Self-hypnosis Versus Guided Meditation

Self meditation vs Hypnotherapy
Table of Contents

What is Self-Hypnosis?

Self-hypnosis is a self-induced trance in which you allow your mind to reach a deep state of relaxation. During this relaxed hypnotic state, you either set intentions for yourself or listen to an audio guide. In this state, you can focus on motivating yourself to achieve desired changes, gaining control over your thoughts and emotions. Self-hypnosis is about developing and using your focus in a goal-oriented manner.

What is Guided Meditation?

Guided meditation is a mind-body practice where an experienced person verbally guides you through the meditative process, often describing relaxing images and scenarios to set the tone and mood. Sometimes called guided imagery or visualization, guided meditation is not the same as hypnosis. Hypnosis includes guided imagery, visualization, and other types of suggestions, but it aims to trigger some type of change for the participant, such as stopping smoking or overcoming a fear or phobia.

What is the Difference Between Self-Hypnosis and Guided Meditation?

Self-hypnosis involves an individual entering a trance to facilitate change and achieve a goal, while guided meditation involves another person verbally guiding the participant into a mental space of imagery or visualization without a specific goal in mind.

How Beneficial is Self-Hypnosis?

Hypnotherapists encourage clients to practice self-hypnosis as part of their treatment. This may involve teaching clients techniques to relax into a hypnotic state or providing customized hypnosis recordings with suggestions that support the desired changes.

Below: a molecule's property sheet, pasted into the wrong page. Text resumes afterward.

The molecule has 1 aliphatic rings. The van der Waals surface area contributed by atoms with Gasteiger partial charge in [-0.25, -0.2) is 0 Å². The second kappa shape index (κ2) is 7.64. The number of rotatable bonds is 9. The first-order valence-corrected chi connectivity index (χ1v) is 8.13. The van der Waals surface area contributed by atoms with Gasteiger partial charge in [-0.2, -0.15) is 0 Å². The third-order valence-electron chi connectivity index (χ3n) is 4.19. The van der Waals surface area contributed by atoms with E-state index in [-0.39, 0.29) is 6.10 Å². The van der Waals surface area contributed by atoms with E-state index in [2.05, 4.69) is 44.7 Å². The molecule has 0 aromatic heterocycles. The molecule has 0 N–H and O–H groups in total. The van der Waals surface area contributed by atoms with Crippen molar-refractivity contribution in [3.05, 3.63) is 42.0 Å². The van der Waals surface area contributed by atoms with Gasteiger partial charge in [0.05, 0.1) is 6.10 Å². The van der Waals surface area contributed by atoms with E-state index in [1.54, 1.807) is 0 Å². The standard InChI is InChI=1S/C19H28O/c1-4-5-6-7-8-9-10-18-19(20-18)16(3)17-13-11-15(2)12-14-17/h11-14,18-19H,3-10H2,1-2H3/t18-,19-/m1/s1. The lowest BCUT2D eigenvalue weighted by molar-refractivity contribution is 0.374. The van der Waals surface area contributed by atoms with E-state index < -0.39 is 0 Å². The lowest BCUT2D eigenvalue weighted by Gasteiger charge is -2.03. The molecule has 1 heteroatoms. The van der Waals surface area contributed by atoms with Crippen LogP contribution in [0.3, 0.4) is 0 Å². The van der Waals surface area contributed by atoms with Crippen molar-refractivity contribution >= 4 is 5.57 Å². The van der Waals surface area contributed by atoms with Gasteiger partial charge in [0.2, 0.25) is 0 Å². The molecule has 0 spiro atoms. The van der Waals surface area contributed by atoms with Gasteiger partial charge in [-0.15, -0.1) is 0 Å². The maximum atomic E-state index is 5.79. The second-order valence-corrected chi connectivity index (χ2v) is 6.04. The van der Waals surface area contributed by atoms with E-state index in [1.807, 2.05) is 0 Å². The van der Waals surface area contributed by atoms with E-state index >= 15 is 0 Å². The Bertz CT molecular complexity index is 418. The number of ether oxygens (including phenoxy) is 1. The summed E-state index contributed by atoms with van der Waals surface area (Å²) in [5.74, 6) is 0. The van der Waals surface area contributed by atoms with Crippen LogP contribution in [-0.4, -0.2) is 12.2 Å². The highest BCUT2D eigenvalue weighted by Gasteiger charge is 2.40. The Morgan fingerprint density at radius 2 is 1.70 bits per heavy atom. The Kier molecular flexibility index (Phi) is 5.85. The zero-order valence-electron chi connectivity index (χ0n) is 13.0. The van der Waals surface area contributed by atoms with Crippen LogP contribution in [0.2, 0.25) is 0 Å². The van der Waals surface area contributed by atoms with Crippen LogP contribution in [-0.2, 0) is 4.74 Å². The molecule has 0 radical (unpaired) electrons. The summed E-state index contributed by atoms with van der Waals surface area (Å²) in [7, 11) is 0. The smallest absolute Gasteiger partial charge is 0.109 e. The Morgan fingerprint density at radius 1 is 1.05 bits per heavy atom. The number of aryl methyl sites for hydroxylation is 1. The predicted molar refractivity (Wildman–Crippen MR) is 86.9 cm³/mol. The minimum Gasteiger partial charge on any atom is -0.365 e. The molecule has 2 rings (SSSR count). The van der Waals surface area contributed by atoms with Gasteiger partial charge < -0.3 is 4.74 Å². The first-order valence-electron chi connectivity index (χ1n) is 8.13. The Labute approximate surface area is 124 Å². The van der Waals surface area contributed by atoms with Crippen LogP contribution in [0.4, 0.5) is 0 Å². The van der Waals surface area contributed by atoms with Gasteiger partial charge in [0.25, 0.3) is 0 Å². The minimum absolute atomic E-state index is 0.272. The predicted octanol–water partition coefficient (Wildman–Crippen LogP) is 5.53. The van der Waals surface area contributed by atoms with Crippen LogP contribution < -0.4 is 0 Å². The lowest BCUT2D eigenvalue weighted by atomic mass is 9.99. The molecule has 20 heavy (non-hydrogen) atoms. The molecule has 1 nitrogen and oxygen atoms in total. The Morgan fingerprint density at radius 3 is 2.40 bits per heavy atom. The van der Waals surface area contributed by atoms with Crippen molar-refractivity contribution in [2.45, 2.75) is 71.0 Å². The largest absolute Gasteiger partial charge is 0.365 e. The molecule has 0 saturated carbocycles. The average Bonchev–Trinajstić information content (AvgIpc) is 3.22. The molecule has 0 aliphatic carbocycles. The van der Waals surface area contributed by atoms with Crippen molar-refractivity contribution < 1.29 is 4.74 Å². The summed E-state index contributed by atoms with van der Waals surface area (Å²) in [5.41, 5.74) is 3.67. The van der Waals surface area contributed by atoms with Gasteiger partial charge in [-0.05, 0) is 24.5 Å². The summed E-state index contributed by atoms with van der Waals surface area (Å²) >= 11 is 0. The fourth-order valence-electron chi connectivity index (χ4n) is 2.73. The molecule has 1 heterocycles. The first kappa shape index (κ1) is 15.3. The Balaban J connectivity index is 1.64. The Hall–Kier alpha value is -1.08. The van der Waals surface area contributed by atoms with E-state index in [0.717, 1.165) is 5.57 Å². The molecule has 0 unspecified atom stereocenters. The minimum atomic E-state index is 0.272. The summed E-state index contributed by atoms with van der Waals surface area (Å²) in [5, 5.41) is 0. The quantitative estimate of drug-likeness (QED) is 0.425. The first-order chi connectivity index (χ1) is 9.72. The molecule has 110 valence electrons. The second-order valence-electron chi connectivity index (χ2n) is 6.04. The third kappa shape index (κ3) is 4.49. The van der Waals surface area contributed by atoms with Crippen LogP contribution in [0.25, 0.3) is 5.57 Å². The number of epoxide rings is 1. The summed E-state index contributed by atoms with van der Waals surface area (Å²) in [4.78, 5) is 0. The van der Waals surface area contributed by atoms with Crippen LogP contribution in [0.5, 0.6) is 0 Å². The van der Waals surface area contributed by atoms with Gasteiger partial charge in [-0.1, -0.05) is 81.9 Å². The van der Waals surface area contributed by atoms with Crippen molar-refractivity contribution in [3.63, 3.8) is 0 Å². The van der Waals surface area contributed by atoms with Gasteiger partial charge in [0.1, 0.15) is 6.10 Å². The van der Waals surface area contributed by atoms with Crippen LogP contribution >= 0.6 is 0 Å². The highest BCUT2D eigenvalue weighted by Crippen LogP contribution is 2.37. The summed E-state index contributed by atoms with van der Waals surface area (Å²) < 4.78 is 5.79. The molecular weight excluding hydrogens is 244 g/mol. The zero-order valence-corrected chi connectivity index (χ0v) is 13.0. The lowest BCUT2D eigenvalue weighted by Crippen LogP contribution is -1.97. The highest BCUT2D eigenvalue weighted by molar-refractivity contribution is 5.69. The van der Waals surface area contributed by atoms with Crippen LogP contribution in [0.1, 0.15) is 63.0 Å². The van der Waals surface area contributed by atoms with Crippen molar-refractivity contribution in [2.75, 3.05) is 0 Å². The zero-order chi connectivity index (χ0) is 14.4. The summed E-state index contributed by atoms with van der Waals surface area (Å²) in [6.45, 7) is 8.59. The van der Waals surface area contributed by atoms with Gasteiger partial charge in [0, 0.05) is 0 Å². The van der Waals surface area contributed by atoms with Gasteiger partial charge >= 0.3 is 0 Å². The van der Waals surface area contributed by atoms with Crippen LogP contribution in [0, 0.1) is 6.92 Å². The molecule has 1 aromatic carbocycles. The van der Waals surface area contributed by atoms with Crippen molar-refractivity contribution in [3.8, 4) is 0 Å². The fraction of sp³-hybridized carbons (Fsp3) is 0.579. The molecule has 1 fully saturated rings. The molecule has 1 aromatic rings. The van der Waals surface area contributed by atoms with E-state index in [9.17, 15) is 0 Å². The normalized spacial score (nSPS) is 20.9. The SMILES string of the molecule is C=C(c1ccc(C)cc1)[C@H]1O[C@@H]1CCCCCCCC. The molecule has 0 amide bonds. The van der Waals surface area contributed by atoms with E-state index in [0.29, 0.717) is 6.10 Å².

How to Practice Self-Hypnosis

Learning self-hypnosis is relatively easy, but like any new skill, it takes practice. Psychology Today suggests the following method for achieving self-hypnosis:

  1. Find a quiet place where you can sit for about five minutes without interruptions. Ensure your back is supported, and you are sitting comfortably.
  2. Uncross your legs and rest your hands in your lap. Take a deep breath through your nose and exhale through your mouth. Focus on your breath, visualizing it entering and leaving your body. After two more deep breaths, close your eyes on the third exhale.
  3. Spend a few minutes focusing on your breath. If your mind wanders, gently return your attention to your breath.
  4. As you relax, allow your body to feel heavy in your seat. Notice your limbs becoming weighted and sinking into the chair.
  5. In your mind, gently repeat a positive mantra aligned with your goals, such as “I am calm, I am in control, I am relaxed.” Use “I” language and keep the mantra positive and soothing. Repeat this mantra, allowing your body to relax further.
  6. After five minutes, you will start to feel energy returning to your body. Focus on each limb and body part, sending energy and confidence. Take three more deep breaths, counting backward from 10 to one. At the count of one, open your eyes and take a couple of minutes to enjoy the positive experience of dedicating this time to yourself.

Conclusion

In conclusion, self-hypnosis and guided meditation are two distinct practices that can help you achieve relaxation, self-improvement, and mental well-being. While self-hypnosis focuses on inducing a trance state to facilitate change and achieve goals, guided meditation provides a verbally guided experience for relaxation and visualization without a specific goal. Both practices offer numerous benefits, and learning self-hypnosis can be an empowering and transformative experience. By incorporating these techniques into your daily routine, you can enhance your overall mental and emotional well-being, making it easier to tackle life’s challenges with a calm and focused mind.

Annemieke Van Dam
Annemieke Van Dam

Transformational, Life and Wellness Coaching and Hypnotherapy

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